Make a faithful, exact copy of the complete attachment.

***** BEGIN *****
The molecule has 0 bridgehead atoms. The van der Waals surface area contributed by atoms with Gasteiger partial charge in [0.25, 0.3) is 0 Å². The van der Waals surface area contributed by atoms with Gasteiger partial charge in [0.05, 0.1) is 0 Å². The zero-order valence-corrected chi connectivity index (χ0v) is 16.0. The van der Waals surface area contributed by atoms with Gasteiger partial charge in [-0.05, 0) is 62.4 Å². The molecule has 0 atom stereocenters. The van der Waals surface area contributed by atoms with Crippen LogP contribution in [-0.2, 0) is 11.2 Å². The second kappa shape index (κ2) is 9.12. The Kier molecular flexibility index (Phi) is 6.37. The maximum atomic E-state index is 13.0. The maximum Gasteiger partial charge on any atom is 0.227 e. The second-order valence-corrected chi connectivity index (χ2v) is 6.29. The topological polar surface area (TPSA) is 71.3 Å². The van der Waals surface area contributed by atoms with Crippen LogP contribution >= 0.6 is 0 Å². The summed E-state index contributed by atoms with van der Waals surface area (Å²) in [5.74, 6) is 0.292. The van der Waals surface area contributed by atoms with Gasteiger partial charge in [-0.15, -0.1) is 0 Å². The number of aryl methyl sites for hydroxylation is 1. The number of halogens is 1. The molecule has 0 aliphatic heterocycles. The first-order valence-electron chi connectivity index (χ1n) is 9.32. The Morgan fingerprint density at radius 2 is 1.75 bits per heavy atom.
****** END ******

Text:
The molecule has 0 bridgehead atoms. The van der Waals surface area contributed by atoms with Gasteiger partial charge in [0.25, 0.3) is 0 Å². The van der Waals surface area contributed by atoms with Gasteiger partial charge in [0.05, 0.1) is 0 Å². The zero-order valence-corrected chi connectivity index (χ0v) is 16.0. The van der Waals surface area contributed by atoms with Gasteiger partial charge in [-0.05, 0) is 62.4 Å². The molecule has 0 atom stereocenters. The van der Waals surface area contributed by atoms with Crippen LogP contribution in [-0.2, 0) is 11.2 Å². The second kappa shape index (κ2) is 9.12. The Kier molecular flexibility index (Phi) is 6.37. The maximum atomic E-state index is 13.0. The maximum Gasteiger partial charge on any atom is 0.227 e. The second-order valence-corrected chi connectivity index (χ2v) is 6.29. The topological polar surface area (TPSA) is 71.3 Å². The van der Waals surface area contributed by atoms with Crippen LogP contribution >= 0.6 is 0 Å². The summed E-state index contributed by atoms with van der Waals surface area (Å²) in [5.74, 6) is 0.292. The van der Waals surface area contributed by atoms with Gasteiger partial charge in [-0.15, -0.1) is 0 Å². The number of aryl methyl sites for hydroxylation is 1. The number of halogens is 1. The molecule has 0 aliphatic heterocycles. The first-order valence-electron chi connectivity index (χ1n) is 9.32. The Morgan fingerprint density at radius 2 is 1.75 bits per heavy atom.